And so we headed to Jogi Mahal gate where our lunch had been delivered. Over a sumptuous meal of parathas, aloo, pickle and dahi we finalized the game plan for the afternoon. The prospect of spending it with Noor and her cubs was a very agreeable one, but we decided to explore the rest of the park and look for (amongst others) T19 (who had probably just given birth to a new litter), T41 and her cub or any of the 3 large males that split the rest of the tourist zone between them. And we drove on past Rajbagh and Malik Talao, through Lakkarda and the rocky valleys of Adidanth and Semli, before we arrived at the beautiful Bhakola valley. This thick, densely wooded enclave is enriched by a perennial stream and is not called 'A/C for tigers' for nothing. Finding no joy, we drove through almost all the way to Kachida, searching for one of the males or for T73 and her cubs. Not finding anything, we drove back and then decided to explore the ridges and valleys for T19. Then we came across a forest patrol, who told us that T41 and cub had been seen in the Berda valley that morning. And so we headed back to that part of the park.

Driving through the Berda valley, we came across a couple of other jeeps near the spot where T41 was spotted earlier. There was no sign of her, but all the guides guessed that the tigers would be in the bush, lying in the shade till it got cooler. They estimated that she would head to one of two water points, one of which was Bhakola (where we came from) Hemraj decided to take the Bhakola option, so we waited near a path that she would take if she chose Bhakola. Half an hour without action and we were resigned to a tiger-less afternoon. And then, out of nowhere, she appeared in front of us and started walking towards Bhakola. We saw her reuniting with her cub in the bush and the two of them started to walk through the forest. And we turned around and took the long way around. Hemraj estimated that she would cover the distance in about 25 minutes, so we slowly made our way to a bend on the road where he said she would appear.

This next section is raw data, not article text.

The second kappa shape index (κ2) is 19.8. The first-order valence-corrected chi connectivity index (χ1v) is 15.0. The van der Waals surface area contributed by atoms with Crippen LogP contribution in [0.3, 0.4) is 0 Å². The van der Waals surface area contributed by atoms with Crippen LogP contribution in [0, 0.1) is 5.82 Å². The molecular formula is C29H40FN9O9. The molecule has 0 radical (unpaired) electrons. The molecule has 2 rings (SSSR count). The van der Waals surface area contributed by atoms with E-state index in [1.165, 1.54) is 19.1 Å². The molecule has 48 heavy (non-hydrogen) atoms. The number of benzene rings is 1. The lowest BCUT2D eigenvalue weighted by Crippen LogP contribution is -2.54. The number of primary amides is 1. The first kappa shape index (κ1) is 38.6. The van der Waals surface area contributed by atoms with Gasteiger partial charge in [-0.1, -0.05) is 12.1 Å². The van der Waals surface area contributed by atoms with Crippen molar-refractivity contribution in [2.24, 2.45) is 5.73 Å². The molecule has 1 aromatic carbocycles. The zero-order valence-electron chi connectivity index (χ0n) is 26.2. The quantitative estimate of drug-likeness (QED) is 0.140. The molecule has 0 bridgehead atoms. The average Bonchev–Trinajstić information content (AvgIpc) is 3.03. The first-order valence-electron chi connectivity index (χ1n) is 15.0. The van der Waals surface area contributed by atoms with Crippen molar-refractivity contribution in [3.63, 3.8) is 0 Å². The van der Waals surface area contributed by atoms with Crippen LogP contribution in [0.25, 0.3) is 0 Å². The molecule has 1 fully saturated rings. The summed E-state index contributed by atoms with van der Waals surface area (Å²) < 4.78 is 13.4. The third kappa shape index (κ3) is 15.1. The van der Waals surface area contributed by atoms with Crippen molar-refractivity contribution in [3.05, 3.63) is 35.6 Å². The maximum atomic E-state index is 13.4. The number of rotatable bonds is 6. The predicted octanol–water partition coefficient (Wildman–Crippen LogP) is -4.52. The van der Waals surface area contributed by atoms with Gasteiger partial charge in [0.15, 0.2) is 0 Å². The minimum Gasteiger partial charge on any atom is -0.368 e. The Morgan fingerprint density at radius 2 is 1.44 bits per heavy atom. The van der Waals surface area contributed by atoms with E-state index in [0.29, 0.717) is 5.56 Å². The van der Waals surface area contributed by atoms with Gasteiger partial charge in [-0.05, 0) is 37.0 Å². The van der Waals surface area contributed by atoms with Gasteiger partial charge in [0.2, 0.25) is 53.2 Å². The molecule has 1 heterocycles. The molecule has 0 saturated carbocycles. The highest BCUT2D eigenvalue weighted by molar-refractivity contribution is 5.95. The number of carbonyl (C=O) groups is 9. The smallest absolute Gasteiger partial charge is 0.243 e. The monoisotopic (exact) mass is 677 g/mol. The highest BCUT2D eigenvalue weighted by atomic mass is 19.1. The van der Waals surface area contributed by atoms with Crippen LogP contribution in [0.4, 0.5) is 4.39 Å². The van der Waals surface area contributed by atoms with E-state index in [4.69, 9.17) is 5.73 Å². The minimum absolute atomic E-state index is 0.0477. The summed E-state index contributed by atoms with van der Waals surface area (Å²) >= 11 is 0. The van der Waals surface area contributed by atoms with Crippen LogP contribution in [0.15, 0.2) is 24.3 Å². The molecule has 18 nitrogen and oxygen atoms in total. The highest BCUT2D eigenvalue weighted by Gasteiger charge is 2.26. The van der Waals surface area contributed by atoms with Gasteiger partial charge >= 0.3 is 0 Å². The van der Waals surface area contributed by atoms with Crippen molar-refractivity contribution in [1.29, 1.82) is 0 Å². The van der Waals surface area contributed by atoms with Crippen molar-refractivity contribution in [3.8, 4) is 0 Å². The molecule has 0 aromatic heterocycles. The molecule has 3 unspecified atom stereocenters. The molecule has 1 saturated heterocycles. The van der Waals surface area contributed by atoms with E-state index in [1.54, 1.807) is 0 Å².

And lo! Roughly 22 minutes later, mother and son appeared at exactly at that place. They were in golden light, so we prayed for them to walk towards us on the road. But she was thirsty, so she took a short cut through the hill and descended into Bhakola. We could see them through the foliage, but there was no scope for any photography, so we decided to make our way out of the forest. On the way, we saw a Sloth Bear with two grown up cubs and I picked up a lifer - Yellow Legged Buttonquail... definitely did not expect this one! And that ended one of the finest days of my life. We'd seen 8 tigers, covered 4 of the park's 5 core tourist zones and most importantly, we'd spent roughly 8 out of the 13 hours in close proximity to one of the finest animals on this planet. All through the day, I remembered the man whose dream it was to do an unfettered full-day in his beloved Ranthambhore. He's with his tigers 24/7 now but how I wished he was in the jeep with me that day.

The last 2 safaris were spent in my nemesis area (Zone 6) to track the family that kept eluding us. The morning started with sightings of an Indian fox, which served to whet the appetite. And as we drove through the area, Hemraj and Kantar saw fresh pugmarks of a male tiger. We drove on for a bit and then turned back, only to find more fresh pugs, this time over our gypsy tracks. Hemraj was furious with himself; 'poor tracking', he kept muttering to himself. Any attempt to soothe him down only went the other way. He calculated where the tiger could have gone and led us to a pool right in the middle of a rocky valley. And in the water sat T34 (Kumbha) the dominant male of the area. He was sitting against the light so we decided to leave him and look for the female. Barely 20 metres down a bumpy, rocky path and we all realised the folly of our decision. How could you leave a tiger like that? And so we went back, only to find that Kumbha no longer occupied said waterhole. Hemraj was beside himself now. He sets very high standards for himself and this was just not acceptable. So we hurtled on towards the place he expected the tiger to head to, and sure enough, we found the majestic form of the ruler of that realm, the tiger named after a legendary Rajput king, Rana Kumbha.